Fiancée or Fiancé: The Cool Difference between Fiancée vs. Fiancé

What is the difference between Fiancée vs. Fiancé? This pair of words is borrowed from French, so the confusion is only normal for all the non-French speakers. As with among and amongst, they mean roughly the same thing. This time, though, they are used in the same context, the only difference being gender.

Fiancée or Fiancé: Understanding the Basics

FIANCÉE or FIANCÉ: Interesting Difference between Fiancée vs Fiancé

Fiancée or Fiancé: Key Takeaways

Fiancé” refers to a male engaged to be married, while “Fiancée” refers to a female engaged to be married.

These words are used in the context of engagement and they both mean “person to whom someone is engaged to be married”. Why the different forms? In French, nouns have different genders and, in some cases, different words are used to talk about different genders. Usually, an additional e at the end of the noun shows that the person that noun is referring to is a female.

Fiancée vs. Fiancé: Understanding

The term “fiancée” refers to a woman who has been engaged to be married.

A fiancé is a man who has promised to get married to a woman (fiancée), and they have both agreed to be engaged. After the wedding, the fiancé becomes the woman’s husband.

Fiancée vs. Fiancé: How to Use

How to Use Fiancée

As I said, an extra e refers to a female. Naturally, fiancée would mean “woman to whom someone is engaged to be married”. Basically, a fiancée is always female.

  • I don’t like it when my fiancée wears make-up.

How to Use Fiancé

Fiancée is the word with the extra e so that would mean fiancé is the word used for males: “man to whom someone is engaged to be married”.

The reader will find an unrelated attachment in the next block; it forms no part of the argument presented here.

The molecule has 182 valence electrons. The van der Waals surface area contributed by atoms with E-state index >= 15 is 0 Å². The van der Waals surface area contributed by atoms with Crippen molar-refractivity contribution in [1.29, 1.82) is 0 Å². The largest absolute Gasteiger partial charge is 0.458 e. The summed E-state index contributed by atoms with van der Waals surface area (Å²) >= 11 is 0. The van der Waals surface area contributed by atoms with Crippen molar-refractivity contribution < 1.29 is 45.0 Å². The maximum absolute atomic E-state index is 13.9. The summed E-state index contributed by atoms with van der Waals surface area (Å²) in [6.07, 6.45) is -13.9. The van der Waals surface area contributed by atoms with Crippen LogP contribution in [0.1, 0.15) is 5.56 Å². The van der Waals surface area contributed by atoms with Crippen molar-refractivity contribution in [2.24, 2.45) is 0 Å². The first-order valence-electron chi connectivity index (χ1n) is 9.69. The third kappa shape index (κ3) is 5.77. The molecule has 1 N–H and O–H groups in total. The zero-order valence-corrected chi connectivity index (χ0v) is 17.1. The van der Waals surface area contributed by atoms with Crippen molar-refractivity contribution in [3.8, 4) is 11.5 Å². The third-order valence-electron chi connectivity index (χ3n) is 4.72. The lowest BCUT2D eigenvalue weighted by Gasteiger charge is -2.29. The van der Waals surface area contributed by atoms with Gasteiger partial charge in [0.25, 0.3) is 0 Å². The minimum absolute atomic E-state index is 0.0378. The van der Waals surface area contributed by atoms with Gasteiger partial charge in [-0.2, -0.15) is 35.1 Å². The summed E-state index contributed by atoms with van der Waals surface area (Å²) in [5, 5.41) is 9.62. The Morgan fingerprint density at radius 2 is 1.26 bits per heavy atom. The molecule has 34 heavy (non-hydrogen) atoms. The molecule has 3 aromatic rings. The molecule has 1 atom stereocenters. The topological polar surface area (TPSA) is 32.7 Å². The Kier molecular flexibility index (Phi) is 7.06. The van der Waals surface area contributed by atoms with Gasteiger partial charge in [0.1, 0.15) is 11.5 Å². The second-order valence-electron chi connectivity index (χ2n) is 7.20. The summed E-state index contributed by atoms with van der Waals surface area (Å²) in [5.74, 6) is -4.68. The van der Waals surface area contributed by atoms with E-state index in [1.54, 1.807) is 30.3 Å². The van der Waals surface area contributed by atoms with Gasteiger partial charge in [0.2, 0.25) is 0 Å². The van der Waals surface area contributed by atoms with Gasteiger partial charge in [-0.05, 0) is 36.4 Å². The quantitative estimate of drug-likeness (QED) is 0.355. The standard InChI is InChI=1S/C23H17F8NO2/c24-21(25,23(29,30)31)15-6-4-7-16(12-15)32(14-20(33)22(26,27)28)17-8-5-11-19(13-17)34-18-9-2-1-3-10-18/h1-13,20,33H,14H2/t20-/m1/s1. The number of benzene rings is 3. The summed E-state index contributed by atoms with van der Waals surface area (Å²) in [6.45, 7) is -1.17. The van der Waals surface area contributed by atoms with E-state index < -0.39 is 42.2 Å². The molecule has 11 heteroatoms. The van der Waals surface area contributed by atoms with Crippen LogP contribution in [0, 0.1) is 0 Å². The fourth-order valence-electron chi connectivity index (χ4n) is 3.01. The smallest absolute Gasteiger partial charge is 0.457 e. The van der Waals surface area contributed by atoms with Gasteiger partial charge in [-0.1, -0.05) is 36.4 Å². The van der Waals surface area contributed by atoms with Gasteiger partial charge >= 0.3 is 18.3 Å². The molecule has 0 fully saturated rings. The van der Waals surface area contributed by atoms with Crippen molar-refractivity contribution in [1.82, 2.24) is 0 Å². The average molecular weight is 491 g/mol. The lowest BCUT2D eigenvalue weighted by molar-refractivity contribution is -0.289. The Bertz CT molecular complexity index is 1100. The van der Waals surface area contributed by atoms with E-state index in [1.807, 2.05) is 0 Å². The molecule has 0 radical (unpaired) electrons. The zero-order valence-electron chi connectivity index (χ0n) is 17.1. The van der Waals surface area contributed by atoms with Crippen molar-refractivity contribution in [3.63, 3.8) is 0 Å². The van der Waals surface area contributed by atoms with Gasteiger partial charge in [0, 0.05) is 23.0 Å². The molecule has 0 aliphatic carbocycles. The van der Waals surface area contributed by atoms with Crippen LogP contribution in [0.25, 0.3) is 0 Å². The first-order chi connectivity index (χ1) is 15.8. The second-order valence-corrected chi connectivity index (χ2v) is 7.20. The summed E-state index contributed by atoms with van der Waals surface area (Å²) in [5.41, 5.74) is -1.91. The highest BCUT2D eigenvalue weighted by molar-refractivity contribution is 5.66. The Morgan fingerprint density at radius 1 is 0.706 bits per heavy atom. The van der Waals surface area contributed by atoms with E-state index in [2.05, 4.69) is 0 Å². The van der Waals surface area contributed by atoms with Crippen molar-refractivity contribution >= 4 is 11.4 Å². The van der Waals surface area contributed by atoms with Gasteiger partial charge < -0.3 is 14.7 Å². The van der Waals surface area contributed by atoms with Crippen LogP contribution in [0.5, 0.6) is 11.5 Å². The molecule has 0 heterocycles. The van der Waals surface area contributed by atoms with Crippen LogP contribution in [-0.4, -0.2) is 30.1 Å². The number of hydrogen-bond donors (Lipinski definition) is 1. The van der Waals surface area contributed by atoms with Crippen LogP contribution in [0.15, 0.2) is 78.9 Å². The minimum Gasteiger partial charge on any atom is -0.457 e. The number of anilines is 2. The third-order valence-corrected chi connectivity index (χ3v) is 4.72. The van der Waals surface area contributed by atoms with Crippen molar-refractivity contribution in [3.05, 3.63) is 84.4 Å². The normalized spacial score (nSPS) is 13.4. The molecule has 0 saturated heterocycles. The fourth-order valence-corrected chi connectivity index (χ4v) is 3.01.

• Her fiancé works in the film industry.

Tips for Using Fiancé or Fiancée

When referring to a person who is engaged to be married, it is important to use the correct term based on gender due to their French origins. Here are some straightforward tips to ensure proper usage:

  • Spelling by Gender:
    • Fiancé: This is the term for an engaged man.
    • Fiancée: This term is used for an engaged woman.
  • Remembering the Difference: If you find it challenging to remember which term to use, a simple trick is to think of the word “bride” (which has one “e”), aligning with “fiancée” that ends with two “e’s,” signifying the woman. Likewise, both “groom” and “fiancé” end with the letter “m,” and neither have that extra “e.”
  • Examples of Usage:
    Male (Engaged to be married) Female (Engaged to be married)
    John is her fiancé. Jane is his fiancée.

Fiancée vs. Fiancé Examples

Examples of “Fiancée” in Sentences

  1. His fiancée was trying on wedding dresses for their upcoming ceremony.
  2. He surprised his fiancée with a bouquet of roses on the day they got engaged.
  3. The party was in honor of his brother and future fiancée, celebrating their engagement.
  4. His fiancée is a lawyer who works for a well-known firm in the city.
  5. The photograph on the mantle featured him and his fiancée on the day of their engagement.